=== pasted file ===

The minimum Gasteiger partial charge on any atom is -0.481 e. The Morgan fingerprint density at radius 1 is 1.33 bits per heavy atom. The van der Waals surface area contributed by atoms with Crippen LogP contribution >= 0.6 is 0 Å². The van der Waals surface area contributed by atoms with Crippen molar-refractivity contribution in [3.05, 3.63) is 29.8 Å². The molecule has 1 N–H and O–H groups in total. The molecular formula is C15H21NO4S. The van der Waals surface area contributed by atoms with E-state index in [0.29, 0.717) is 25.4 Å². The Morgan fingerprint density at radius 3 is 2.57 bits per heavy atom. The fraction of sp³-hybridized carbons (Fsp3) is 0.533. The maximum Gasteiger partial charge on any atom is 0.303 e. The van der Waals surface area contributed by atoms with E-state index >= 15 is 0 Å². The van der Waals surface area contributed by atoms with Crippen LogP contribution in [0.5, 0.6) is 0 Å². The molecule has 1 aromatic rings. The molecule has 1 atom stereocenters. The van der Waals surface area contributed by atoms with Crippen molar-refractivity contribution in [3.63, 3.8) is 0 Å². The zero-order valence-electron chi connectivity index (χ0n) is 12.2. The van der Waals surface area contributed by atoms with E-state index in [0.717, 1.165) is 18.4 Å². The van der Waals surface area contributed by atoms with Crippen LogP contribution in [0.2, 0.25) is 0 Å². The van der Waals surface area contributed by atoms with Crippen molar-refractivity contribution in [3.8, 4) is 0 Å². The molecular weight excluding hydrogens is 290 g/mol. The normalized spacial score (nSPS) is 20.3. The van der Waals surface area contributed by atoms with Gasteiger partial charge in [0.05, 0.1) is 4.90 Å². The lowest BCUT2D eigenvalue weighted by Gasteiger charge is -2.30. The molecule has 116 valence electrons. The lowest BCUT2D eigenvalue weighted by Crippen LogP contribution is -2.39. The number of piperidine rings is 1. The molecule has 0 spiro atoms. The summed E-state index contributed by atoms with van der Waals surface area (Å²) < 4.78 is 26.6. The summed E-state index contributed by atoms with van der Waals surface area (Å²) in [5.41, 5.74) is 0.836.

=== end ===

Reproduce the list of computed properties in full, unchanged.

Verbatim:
The minimum Gasteiger partial charge on any atom is -0.481 e. The Morgan fingerprint density at radius 1 is 1.33 bits per heavy atom. The van der Waals surface area contributed by atoms with Crippen LogP contribution >= 0.6 is 0 Å². The van der Waals surface area contributed by atoms with Crippen molar-refractivity contribution in [3.05, 3.63) is 29.8 Å². The molecule has 1 N–H and O–H groups in total. The molecular formula is C15H21NO4S. The van der Waals surface area contributed by atoms with E-state index in [0.29, 0.717) is 25.4 Å². The Morgan fingerprint density at radius 3 is 2.57 bits per heavy atom. The fraction of sp³-hybridized carbons (Fsp3) is 0.533. The maximum Gasteiger partial charge on any atom is 0.303 e. The van der Waals surface area contributed by atoms with E-state index >= 15 is 0 Å². The van der Waals surface area contributed by atoms with Crippen LogP contribution in [0.5, 0.6) is 0 Å². The molecule has 1 aromatic rings. The molecule has 1 atom stereocenters. The van der Waals surface area contributed by atoms with Crippen molar-refractivity contribution in [3.63, 3.8) is 0 Å². The zero-order valence-electron chi connectivity index (χ0n) is 12.2. The van der Waals surface area contributed by atoms with E-state index in [0.717, 1.165) is 18.4 Å². The van der Waals surface area contributed by atoms with Crippen LogP contribution in [0.2, 0.25) is 0 Å². The van der Waals surface area contributed by atoms with Crippen molar-refractivity contribution in [3.8, 4) is 0 Å². The molecular weight excluding hydrogens is 290 g/mol. The normalized spacial score (nSPS) is 20.3. The van der Waals surface area contributed by atoms with Gasteiger partial charge in [0.05, 0.1) is 4.90 Å². The lowest BCUT2D eigenvalue weighted by Gasteiger charge is -2.30. The molecule has 116 valence electrons. The lowest BCUT2D eigenvalue weighted by Crippen LogP contribution is -2.39. The number of piperidine rings is 1. The molecule has 0 spiro atoms. The summed E-state index contributed by atoms with van der Waals surface area (Å²) < 4.78 is 26.6. The summed E-state index contributed by atoms with van der Waals surface area (Å²) in [5.41, 5.74) is 0.836.